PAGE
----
Calgary has a bustling tourism and travel industry, but as COVID-19 continues to spread, the pandemic is proving to be a threat to the sector’s bottom line – especially with the busy summer season coming up. And now businesses are questioning how they’ll be able to make ends meet.
Calgary boasts a growing downtown core with many revered restaurants, green spaces like Princess Island Park, attractions such as the world-famous Calgary Stampede, and to top it off, the nearby Rocky Mountains which hold countless adventures for the curious traveler.
Attractions like these are one of the reasons that nearly eight million people visited the city last year, as found in a report issued by Tourism Calgary.
The report stated that those eight million people are an important factor in the city’s economy through supporting jobs in multiple industries and pumping $2 billion into the city’s economy yearly.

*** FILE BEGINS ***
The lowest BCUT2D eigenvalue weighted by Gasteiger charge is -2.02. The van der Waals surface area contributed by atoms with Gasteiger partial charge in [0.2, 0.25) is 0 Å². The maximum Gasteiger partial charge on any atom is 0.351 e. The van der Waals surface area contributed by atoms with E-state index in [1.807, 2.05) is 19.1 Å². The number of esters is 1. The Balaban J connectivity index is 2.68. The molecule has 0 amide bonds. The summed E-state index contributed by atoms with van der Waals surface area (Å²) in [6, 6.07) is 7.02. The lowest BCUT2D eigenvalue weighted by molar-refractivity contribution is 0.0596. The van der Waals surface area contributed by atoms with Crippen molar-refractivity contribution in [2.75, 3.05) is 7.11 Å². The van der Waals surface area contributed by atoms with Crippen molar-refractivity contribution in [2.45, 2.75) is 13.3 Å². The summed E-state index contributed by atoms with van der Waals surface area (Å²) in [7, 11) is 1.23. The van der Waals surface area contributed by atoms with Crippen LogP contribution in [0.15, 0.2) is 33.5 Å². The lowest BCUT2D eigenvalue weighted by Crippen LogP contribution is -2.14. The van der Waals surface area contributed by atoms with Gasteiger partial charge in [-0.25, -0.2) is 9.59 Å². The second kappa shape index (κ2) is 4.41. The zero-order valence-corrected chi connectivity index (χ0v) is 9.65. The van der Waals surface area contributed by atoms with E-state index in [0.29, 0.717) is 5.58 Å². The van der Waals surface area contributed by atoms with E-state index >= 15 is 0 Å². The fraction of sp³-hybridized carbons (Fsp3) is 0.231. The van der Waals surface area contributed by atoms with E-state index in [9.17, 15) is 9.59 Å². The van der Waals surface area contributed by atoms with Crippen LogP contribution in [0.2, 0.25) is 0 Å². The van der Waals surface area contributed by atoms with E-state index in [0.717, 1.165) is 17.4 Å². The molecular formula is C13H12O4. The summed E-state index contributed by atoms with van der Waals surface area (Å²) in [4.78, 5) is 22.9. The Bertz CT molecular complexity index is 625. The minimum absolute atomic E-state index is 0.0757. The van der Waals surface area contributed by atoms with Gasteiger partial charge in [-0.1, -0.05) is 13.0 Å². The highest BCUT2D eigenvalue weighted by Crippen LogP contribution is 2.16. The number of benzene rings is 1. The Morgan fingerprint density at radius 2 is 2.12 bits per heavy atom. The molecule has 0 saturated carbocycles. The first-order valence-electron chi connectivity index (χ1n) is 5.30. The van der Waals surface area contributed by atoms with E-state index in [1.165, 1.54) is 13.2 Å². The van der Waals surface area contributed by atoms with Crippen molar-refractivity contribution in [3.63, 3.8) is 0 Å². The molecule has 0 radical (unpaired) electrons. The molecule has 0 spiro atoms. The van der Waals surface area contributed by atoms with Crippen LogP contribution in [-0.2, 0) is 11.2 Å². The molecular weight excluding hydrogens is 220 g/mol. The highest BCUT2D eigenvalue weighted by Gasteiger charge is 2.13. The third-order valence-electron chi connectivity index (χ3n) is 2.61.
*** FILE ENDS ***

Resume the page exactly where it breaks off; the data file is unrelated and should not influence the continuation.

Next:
So, what happens when that important revenue stream dries up?
Unfortunately, that answer may soon be answered as the COVID-19 pandemic continues to disrupt everyday life and many important industries the economy relies on.
To date Canada has totaled over 8,500 cases of coronavirus, resulting in over 100 deaths. This has prompted all the provinces and territories to declare a public health emergency, closing many public places, canceling events and encouraging everyone to stay at home.
To further enforce the severity of the issue, on March 16 Prime Minister Justin Trudeau announced the Canadian government would be closing Canadian borders to international travelers in an attempt to slow the spread of COVID-19.